Harlem River Blues by Justin Townes Earle
If you take one thing away from “Harlem River Blues” it has to be that Justin Townes Earle has a sophisticated musical pallet. There is no doubt that the man is well versed in American musical history, not that this should be surprising from a man whose last name is Earle and middle name is Townes. On this album, influences seem to range from Sonny Terry to Woody Guthrie to Elvis to Ryan Adams. Stylistically, blues, rockabilly, country, folk, and even gospel all make appearances. All of this initially makes “Harlem River Blues” feel a bit scattered, but after a second listen the album feels like a musical tour of the American South over the past 75 years. It’s a pretty impressive feat, considering that JTE’s music still comes off as fresh and new, never antiquated. Feelin’ like with this album that Earle has given us the most up to date and accurate definition of the previously vague genre of music called “Americana”, which I have heard used to describe far too diverse a group of artists ranging from Old Crow Medicine Show to Wilco. Harlem River Blues shows us that “Americana music”i s more of a heterogeneous collection of sounds than a homogeneous one. It’s more of a class of music as opposed to a genus.
I’m not completely sure “Ain’t Waitin'” is the best song on the whole album, but it’s certainly the most playful, and the line about Satellite radio might be my favorite. Music like this is comforting. It’s the audio equivalent to eating the fried chicken that the song starts off singing about.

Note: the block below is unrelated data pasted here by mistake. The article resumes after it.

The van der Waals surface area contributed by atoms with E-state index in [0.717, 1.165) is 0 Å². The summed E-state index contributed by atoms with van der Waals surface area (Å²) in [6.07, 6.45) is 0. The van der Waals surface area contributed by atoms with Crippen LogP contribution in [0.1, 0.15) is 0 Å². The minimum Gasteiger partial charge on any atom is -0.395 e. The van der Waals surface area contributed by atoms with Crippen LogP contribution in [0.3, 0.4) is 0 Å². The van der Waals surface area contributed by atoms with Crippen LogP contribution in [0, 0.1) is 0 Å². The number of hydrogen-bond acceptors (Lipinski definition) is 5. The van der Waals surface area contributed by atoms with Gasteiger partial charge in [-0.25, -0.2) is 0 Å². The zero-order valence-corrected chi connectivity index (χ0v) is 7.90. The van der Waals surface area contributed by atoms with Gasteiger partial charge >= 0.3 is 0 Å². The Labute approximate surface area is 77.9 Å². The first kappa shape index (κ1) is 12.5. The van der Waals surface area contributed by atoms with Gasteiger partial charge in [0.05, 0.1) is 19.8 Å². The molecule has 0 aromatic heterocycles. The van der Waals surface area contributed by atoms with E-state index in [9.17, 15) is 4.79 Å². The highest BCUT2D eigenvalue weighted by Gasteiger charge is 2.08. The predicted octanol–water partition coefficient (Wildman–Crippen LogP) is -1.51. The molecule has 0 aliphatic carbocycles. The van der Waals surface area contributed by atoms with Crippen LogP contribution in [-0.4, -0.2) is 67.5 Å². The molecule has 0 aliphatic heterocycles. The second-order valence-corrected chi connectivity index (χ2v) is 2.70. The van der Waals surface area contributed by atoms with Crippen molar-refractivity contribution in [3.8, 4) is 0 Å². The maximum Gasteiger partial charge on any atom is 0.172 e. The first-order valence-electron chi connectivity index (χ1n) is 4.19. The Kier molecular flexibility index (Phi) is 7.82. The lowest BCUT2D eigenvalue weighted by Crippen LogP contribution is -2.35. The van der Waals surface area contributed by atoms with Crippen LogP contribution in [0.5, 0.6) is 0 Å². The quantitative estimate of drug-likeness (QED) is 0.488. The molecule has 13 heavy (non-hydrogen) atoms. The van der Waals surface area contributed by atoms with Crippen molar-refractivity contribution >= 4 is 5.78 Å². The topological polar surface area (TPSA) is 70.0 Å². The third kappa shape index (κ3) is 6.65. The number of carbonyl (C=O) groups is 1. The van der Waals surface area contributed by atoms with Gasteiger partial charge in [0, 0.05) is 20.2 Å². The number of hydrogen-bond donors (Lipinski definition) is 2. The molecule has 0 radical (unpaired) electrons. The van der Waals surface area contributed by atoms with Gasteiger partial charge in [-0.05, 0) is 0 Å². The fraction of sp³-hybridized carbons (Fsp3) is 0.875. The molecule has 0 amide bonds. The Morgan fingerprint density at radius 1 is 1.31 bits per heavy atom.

“Wanderin'” is a beautifully pieced together old school ramblin’ folk song that definitely has that Woody Guthrie / early Dylan sound to it. It’s just a bit more cheery, maybe because JTE doesn’t seem to let the weight of pressing social issues play much (if any) role in his music. “Working for the MTA” has sort of a Johnny Cash sentiment. It’s the sort of blue collar anthem where people ‘hoot and holler’ between verses to express their connection to the particular line and to acknowledge the performer for hitting the nail on the head. Live, the song is like a tamer, less confrontational version of “Folsom Prison Blues” or something. Both Cash and JTE are masters of somehow maintaining authenticity without any real first hand experience.
The album’s title track has less than subtle gospel and delta blues influences, the choral arrangements, hand clapping, and spiritual(ish) lyrics make the song sound like it would be best performed in a sweaty church in the deep South. Finally, “Move Over Mama” is a fantastically effortless, rockabilly/honky tonk type number that even Sun Sessions era Elvis would have been proud of. It’s also really the most obvious influence from Justin’s father Steve on any of his songs. It’s Kind of like Justin is just showing us that he could have very well gone that route with his career as well, but instead he sought out to make his own name.
Even if you’ve never found yourself enamored with old school country sounds, I think that you’ll find that JTE is an amicable enough of a tour guide through all things Americana, that you will at the very least leave with an appreciation for his passion and craft.
one more night in Brooklyn (not album version)
wanderin (also not album version)
Check out other tracks here at NPR
Harlem River Blues 4.5 out of5